Monday, 30 April 2012

More Than This

Goodness me, a weekend is a long time in politics.  It was only Thursday last week I was asking about John Banks's suitability to be a cabinet minister.  Over the weekend he has provided more than sufficient evidence to prove he should not be a Member of Parliament, much less a Minister for the Crown.
I'd like to say I approach the issue from an unbiased perspective.  But I don't.  John Banks comes with a long track record of poor judgement and policy based on whim.
As Minister of Police, back in the early 1990s, he succeeded only in fostering a culture of thuggery and misogyny that had brought us thugs and criminals like Ross Meurant, and Brad Shipton and Bob Schollum.
As mayor of Auckland he did two notable things.  One was to direct public resources to modifying a carpark to suit his car.  The other was to unite the right behind him in the 2010 election.  The latter was a good thing.

Over the weekend the notorious Kim Dotcom entered the fray.  I'm not sure what to think about Mr Dotcom.  The way in which the government has cowered before the US authorities in detaining Mr Dotcom is another shameful episode visited upon us by National, so in that respect I have to give him some benefit of the doubt.  But his taste in housing, and making donations to John Banks...

The meltdown on Q+A was extraordinary.  Mr Banks's failure to provide straight answers to simple questions is unacceptable.

Then tonight there is audio of a conversation with Mr Banks where he denies (a) going to the casino with Kim Dotcom and (b) having a sexual relationship with Mr Dotcom.  I find it very difficult to believe the host genuinely was speaking to John Banks.  My best reason for this is that Banks is not famed for his liberal views on sexuality, and the leap from "relationship = sexual" to "it would be immoral to have a homosexual affair with a man who is married to a woman" happened too quickly for me to avoid suspecting it is a hoax.  If it turns out the conversation was with Banks, it is one of the most extra-ordinary pieces of radio in recent history.

John Key is backing Mr Banks and will not suspend his warrants because Mr Key will only judge him on the legality of his actions, not the morality of them.  Because as PM, he is not in the position to judge morality.  Right?  Honestly, I shook my head in amazement and wonder at how far we have fallen, to have a PM who thinks this is only a legal matter.

Truth is, this is about one of the things I cherish.  Democracy.  Writing rules around democratic process is difficult, because morality and ethics are difficult to convert to processes.  When viewing alleged transgressions, the people we elect to assess those alleged transgressions must take the conservative view and back the people who democracy is meant to protect - the citizens.  In returning to the "legal wrong" line that he ran with Mr English and his housing allowance, Mr Key has clearly backed his mates ahead of New Zealand.  As the most important person in the highest court in the land, anti-democratic behaviour like that is a good reason for resignation.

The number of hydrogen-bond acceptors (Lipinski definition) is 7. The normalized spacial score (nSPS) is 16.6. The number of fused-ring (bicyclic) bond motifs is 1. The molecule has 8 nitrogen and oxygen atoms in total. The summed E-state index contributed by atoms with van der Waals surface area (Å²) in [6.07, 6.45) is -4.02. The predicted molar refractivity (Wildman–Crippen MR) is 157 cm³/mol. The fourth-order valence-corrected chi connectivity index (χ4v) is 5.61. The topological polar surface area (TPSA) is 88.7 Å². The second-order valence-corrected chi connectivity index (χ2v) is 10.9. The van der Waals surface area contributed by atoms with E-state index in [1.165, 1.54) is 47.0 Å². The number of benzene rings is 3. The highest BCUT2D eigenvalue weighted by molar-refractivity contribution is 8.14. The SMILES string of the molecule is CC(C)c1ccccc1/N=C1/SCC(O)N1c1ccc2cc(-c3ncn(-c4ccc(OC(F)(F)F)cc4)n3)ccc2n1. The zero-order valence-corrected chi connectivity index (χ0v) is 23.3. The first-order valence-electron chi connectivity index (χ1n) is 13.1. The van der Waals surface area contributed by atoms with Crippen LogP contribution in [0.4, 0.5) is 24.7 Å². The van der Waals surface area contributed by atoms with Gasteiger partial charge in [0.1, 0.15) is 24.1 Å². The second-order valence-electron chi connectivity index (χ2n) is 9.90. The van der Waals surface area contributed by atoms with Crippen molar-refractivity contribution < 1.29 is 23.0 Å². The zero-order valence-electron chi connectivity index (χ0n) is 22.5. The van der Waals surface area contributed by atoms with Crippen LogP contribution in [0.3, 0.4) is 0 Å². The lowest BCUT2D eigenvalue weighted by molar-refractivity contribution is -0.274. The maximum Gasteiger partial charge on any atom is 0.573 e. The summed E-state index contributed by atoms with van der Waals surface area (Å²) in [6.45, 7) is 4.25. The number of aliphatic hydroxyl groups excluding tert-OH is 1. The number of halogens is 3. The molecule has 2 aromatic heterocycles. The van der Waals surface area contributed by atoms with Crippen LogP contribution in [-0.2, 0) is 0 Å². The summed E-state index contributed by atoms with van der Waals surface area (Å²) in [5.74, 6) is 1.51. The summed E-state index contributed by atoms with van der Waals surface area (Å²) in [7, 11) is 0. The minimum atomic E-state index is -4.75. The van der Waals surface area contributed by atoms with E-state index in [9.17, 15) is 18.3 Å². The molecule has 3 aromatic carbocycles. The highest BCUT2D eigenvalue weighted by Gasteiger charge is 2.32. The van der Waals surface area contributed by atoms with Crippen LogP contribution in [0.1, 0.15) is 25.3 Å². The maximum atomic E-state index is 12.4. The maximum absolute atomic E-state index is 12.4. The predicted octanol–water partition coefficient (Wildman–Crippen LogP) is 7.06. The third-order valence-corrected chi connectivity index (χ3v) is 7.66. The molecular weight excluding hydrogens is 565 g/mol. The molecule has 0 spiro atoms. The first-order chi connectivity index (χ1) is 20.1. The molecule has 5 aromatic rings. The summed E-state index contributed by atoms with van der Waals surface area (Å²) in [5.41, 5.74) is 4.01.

So, has John Banks done anything wrong in not declaring his donations from Kim Dotcom?  The whole theory that he received more than two donations for the amount he colluded with Kim Dotcom for, so he can't be sure which were from Mr Dotcom is bunk.  And the latest stories that Mr Banks did not call Mr Dotcom to thank him for his donations are (a) confused and (b) irrelevant and (c) only serve to make Mr Banks look ungrateful.  The correct thing to do was first check that Mr Dotcom did make the donations that were discussed - a phonecall would have done it, and (b) declared the donations.  When in doubt, err on the side of caution.

There is is, then.  Mr Banks is not suitable to hold a ministerial warrant.  He should resign his seat in parliament.  And Mr Key, in supporting Mr Banks's immoral behaviour, has crapped on democracy and shown himself to be unsuitable to be Prime Minister.  He too should resign as an MP.

The longer Mr Banks try to hold on to his warrants and electorate seat, the more this foetid mess will corrode the whole government.  In some ways I'm quite keen to see it go on.  How are the Maori Party and Peter Dunne feeling about supporting this circus, these days?

What will question time  bring tomorrow?  I'm expecting something quite unhinged.

Roxy Music - Avalon, 1982

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